The Greens now support reform of the military alliance
Members of the Green Party of England and Wales have voted to abandon their longstanding position on NATO. Prior to the vote, the party’s policy stated that NATO is “not a sustainable mechanism for maintaining peace in the world”, and said that the Green Party “would take the UK out of NATO”.
The vote took place at the Greens’ spring conference. In a major about turn, the newly written policy now reads: “NATO has an important role in ensuring the ability of its member states to respond to threats to their security”. It goes on to call for NATO to guarantee a no first use policy on nuclear weapons, commit to upholding human rights in NATO’s actions and to act “solely in defence of member states”.
The change in the position on NATO was part of a wider rewrite of the party’s policies on peace, security and defence. By ditching their commitment to leaving NATO, the Greens in England and Wales now differ in their approach to the Greens in Scotland. The Scottish Green Party has retained its opposition to NATO, despite substantially revising its defence policies in recent years.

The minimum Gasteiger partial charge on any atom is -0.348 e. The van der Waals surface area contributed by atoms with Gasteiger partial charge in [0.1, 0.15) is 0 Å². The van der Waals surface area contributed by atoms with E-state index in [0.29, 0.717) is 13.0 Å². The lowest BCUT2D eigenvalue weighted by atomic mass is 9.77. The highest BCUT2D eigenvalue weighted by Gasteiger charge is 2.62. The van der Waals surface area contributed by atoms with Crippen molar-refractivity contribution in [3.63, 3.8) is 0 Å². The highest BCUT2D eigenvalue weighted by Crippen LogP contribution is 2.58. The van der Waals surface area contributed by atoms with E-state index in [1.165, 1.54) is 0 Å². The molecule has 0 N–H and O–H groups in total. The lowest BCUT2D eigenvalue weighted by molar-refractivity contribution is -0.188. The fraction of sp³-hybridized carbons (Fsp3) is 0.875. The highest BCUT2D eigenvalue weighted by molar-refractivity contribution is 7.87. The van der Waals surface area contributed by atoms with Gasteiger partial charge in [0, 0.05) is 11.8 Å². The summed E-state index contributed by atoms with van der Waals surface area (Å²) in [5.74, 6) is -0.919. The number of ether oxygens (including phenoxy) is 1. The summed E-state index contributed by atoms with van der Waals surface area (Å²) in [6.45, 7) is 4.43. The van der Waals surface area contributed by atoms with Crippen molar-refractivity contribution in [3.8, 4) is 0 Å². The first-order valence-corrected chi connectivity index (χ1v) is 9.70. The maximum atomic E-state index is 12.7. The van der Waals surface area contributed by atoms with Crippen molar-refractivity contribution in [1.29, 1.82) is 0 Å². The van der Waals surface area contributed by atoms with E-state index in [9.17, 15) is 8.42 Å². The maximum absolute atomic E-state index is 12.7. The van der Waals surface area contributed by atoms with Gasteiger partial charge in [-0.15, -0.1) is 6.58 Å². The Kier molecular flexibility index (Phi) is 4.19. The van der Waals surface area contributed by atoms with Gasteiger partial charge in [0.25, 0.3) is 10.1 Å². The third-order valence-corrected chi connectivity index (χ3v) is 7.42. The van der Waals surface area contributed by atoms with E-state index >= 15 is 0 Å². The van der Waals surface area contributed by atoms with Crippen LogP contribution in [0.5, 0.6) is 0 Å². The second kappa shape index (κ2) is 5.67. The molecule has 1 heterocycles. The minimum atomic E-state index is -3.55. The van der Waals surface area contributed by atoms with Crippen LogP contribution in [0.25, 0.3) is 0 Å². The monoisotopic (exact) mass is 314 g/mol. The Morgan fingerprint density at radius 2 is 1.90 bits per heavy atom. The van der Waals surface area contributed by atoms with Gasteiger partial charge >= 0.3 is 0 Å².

Following the passing of the motion, a Green Party spokesperson said: “Russia’s war on Ukraine has underscored the fears of other neighbours that their territorial integrity and independence is under threat. Conference showed the party’s commitment to international solidarity, where nations support one another through mutual defence alliances and multilateral security frameworks.
“Conference’s support for this motion does not mean a direct role for NATO in Ukraine. We do not support an escalation of the crisis there. But it does mean that NATO has an important role in ensuring the ability of its member states to respond to threats to their security.
“However, diplomacy and practical cooperation must always take precedence over military action. That is why we seek crucial reforms to the way NATO operates. Of course, as conference recognised today, other security arrangements may be considered should such reforms become unattainable.”
Chris Jarvis is head of strategy and development at Left Foot Forward
This article was jointly published with Bright Green
Image credit: Jon Craig – Creative Commons
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